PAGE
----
The USFWS is also proposing to rescind the 2020 final rule that allowed the USFWS to exclude areas from a critical habitat designation in certain circumstances (e.g., due to economic and national security issues) and revert to a 2016 joint policy between the USFWS and NMFS. The USFWS believes that the 2020 final rule gives undue weight to outside parties (i.e., “proponents of particular exclusions”), is overly rigid in process and requirements, and does not actually provide the clarity and transparency intended for the critical habitat exclusion process. Going forward, the USFWS will provide an explanation for the decision to not exclude areas from critical habitat. Comments on the proposed rules were initially due on November 26, 2021, but were extended to December 13, 2021.
Threatened and Endangered Status for Foothill Yellow-Legged Frog
On December 28, 2021, the USFWS proposed to list four of six distinct population segments (DPSs) of the foothill yellow-legged frog (Rana boylii) under the federal ESA. The South Sierra and South Coast DPSs are proposed to be listed as endangered species, and the North Feather and Central Coast DPSs are proposed to be listed as threatened species. The USFWS determined that the North Coast DPS and the North Sierra DPS do not warrant listing at this time. A map of the DPSs is shown below. Because the USFWS has not been able to obtain the necessary economic information needed to develop a proposed critical habitat designation for the foothill yellow-legged frog, it is not included in this rule. This proposed rule follows the 2020 listing by the California Fish and Game Commission of five of six genetic clades of the foothill yellow-legged frog as either endangered or threatened under the California ESA.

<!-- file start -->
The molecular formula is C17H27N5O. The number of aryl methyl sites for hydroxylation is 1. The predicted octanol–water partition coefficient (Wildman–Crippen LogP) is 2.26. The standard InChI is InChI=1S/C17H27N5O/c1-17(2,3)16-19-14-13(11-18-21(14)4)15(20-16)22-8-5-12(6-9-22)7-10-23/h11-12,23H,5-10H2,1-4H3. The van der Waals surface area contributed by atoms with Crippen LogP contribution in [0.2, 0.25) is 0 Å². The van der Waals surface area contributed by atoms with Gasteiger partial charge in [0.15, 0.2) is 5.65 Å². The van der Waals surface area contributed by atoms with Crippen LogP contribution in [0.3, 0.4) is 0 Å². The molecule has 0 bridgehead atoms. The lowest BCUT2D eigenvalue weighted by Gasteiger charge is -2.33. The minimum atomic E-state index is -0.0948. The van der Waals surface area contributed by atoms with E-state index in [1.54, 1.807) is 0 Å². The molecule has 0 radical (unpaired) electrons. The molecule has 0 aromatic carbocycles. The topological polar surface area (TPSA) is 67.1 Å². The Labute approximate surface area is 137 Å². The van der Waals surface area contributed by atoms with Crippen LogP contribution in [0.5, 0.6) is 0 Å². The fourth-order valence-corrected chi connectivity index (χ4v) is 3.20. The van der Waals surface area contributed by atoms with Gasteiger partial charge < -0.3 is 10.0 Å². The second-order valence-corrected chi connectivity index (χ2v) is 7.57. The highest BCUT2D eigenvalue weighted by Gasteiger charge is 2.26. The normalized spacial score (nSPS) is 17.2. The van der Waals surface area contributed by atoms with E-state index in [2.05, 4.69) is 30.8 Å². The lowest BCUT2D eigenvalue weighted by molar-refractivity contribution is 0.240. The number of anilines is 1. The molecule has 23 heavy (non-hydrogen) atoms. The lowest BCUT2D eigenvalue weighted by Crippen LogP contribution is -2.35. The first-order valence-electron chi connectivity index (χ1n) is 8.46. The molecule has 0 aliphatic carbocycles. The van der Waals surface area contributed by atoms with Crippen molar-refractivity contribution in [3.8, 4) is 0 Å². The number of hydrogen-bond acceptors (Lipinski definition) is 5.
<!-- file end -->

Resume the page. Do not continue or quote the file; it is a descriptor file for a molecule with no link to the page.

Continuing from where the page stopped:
The foothill yellow-legged frog, named for its yellow belly and the underside of its rear legs, is found from the Willamette River system in Oregon to the Upper San Gabriel River in Los Angeles County, California. The main threats to the species include altered stream hydrology and flow regimes (e.g., from dams or surface water diversion); competition and predation from nonnative species (e.g., American bullfrogs [Lithobates catesbeianus] and smallmouth bass [Micropterus dolomieu]); disease; climate change-related effects (e.g., higher temperatures and drought); and habitat degradation, loss, and fragmentation from wildfires and human-related activities.
The public comment period ended on February 28, 2022.
National Environmental Policy Act Implementing Regulations Revisions